One of the biggest expenses is good, fast and heavy glass.. primes or zooms, they cost a mint to buy new. For example, I wanted a Nikon 17-55m F2.8 for shooting weddings and events. It’s heavy, temperamental focusing but when it’s on, it is VERY good. The damn thing also costs 1,600 bucks new even at a discount. So what is a poor boy to do? Can you say “Ebay”? But, you say, the lenses on ebay are abused, no warranty, grey market, stolen etc. All true to be sure but with some careful shopping and planning, you can pull the deal of the year. Here is how I got mine at less than half the new price.

The economy tanking has driven down the prices somewhat on good glass but it really has brought alot more on the market. Some of the glass are what I call “trophy” pieces, bought when times were good and the person had too much money in their pocket. Now times are tough and cash is needed so the trophies go on the auction block. These are what to look for and careful reading of the ads can help as can a bit of luck. Even a high milage wedding lens IF at a GOOD price will work for this tip. Even a damaged lens so long as the glass is good. I found my lens from a seller with good marks (200 plus postives), good price as a “buy now or best offer” AND I had an Ebay coupon that was 10% off the price. So the 800 price came with free shipping (20 bucks), 80 bucks off with the coupon and another 25 bucks off due to my best offer. Total saved was 125 so the lens cost me 675 delivered.

But, it is still a used lens and when I got it, I noticed the zoom was stiff in the middle. Here is where the second part of my plan came into being. I specifically found a lens with good glass and no apparent damage but I had already planned on sending the lens to Nikon’s repair shop for a “tune up and alignment”. So opened the box, looked at the lens, closed it back up and shipped it to Nikon. Three weeks later I got my lens back completely rebuilt and repaired from an apparent drop onto something hard. Cost was 190 dollars but after the savings adjustment of the purchase, my out of pocket expense was 65 dollars for basically a new lens. I also pursued the seller for not telling the truth about the lens and got some wedding album templates for my troubles. He really should have known better but hard times caused him to make a poor judgement. His karma, not mine.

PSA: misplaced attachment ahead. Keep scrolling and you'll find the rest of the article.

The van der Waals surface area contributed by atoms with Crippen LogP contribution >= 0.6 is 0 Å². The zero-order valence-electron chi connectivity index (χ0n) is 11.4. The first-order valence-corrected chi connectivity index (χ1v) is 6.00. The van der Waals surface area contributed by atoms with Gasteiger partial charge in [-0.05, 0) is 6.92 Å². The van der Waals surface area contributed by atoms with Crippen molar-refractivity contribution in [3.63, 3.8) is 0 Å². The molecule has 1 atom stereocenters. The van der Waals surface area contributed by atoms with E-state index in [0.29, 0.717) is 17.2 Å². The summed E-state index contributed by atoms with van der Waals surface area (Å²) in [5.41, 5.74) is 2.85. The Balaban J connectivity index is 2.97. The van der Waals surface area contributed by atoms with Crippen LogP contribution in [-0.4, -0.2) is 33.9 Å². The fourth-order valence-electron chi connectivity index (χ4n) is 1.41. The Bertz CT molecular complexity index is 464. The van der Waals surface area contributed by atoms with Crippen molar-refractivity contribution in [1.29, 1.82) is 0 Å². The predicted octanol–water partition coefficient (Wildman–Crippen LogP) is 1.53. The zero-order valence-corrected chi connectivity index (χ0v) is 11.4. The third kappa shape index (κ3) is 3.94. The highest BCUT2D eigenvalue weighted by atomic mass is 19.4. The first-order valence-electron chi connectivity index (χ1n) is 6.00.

In the end, the lens cost me 865 total and it’s new on the inside. A brand new lens is 1600 plus tax of 130 plus shipping of 20 for a total of 1750. So my price is just a touch less than 50% of new. Yes it cost me in time with a week or so for the seller to get me the lens and another three in repair but I think it was worth it.

My second lens was a 12-24mm F4 which cost me about 60% of new from eBay and cam to me looking and working like brand new.

So deals on ebay can be had with some patience and luck. Another way to save is look at refurbished bodies. My D300 was 400 less than new as a refurb and there was absolutely nothing on it or in how it worked to tell me it was a used camera. The warranty is a bit different than new but Square Trade or in some case, the seller like Adorama offer extra warranties if you feel the need. In my case, I have insurance through PPA that covers all my equipment from theft and damage.